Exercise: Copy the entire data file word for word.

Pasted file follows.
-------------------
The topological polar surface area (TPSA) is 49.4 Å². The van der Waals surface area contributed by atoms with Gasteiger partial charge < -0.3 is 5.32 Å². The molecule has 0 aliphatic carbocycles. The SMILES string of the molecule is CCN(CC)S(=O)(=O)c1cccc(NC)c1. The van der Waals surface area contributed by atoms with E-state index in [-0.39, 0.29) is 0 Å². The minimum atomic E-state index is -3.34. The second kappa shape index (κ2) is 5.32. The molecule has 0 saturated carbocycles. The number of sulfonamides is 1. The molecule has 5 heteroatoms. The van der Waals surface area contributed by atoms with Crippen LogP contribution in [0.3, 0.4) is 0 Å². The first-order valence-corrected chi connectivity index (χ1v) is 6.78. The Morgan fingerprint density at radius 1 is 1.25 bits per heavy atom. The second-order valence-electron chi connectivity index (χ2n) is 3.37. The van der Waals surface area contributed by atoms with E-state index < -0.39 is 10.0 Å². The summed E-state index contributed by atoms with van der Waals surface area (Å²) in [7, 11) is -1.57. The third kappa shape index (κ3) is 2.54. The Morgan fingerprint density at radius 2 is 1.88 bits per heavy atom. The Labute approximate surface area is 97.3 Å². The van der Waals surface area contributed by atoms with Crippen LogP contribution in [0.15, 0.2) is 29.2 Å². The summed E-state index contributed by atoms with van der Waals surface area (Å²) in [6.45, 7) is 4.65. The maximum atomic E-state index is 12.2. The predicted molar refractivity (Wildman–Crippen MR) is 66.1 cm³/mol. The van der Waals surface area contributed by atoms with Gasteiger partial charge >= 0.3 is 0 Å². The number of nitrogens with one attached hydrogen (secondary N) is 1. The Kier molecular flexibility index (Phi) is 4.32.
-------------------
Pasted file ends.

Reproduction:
The topological polar surface area (TPSA) is 49.4 Å². The van der Waals surface area contributed by atoms with Gasteiger partial charge < -0.3 is 5.32 Å². The molecule has 0 aliphatic carbocycles. The SMILES string of the molecule is CCN(CC)S(=O)(=O)c1cccc(NC)c1. The van der Waals surface area contributed by atoms with E-state index in [-0.39, 0.29) is 0 Å². The minimum atomic E-state index is -3.34. The second kappa shape index (κ2) is 5.32. The molecule has 0 saturated carbocycles. The number of sulfonamides is 1. The molecule has 5 heteroatoms. The van der Waals surface area contributed by atoms with Crippen LogP contribution in [0.3, 0.4) is 0 Å². The first-order valence-corrected chi connectivity index (χ1v) is 6.78. The Morgan fingerprint density at radius 1 is 1.25 bits per heavy atom. The second-order valence-electron chi connectivity index (χ2n) is 3.37. The van der Waals surface area contributed by atoms with E-state index < -0.39 is 10.0 Å². The summed E-state index contributed by atoms with van der Waals surface area (Å²) in [7, 11) is -1.57. The third kappa shape index (κ3) is 2.54. The Morgan fingerprint density at radius 2 is 1.88 bits per heavy atom. The Labute approximate surface area is 97.3 Å². The van der Waals surface area contributed by atoms with Crippen LogP contribution in [0.15, 0.2) is 29.2 Å². The summed E-state index contributed by atoms with van der Waals surface area (Å²) in [6.45, 7) is 4.65. The maximum atomic E-state index is 12.2. The predicted molar refractivity (Wildman–Crippen MR) is 66.1 cm³/mol. The van der Waals surface area contributed by atoms with Gasteiger partial charge >= 0.3 is 0 Å². The number of nitrogens with one attached hydrogen (secondary N) is 1. The Kier molecular flexibility index (Phi) is 4.32.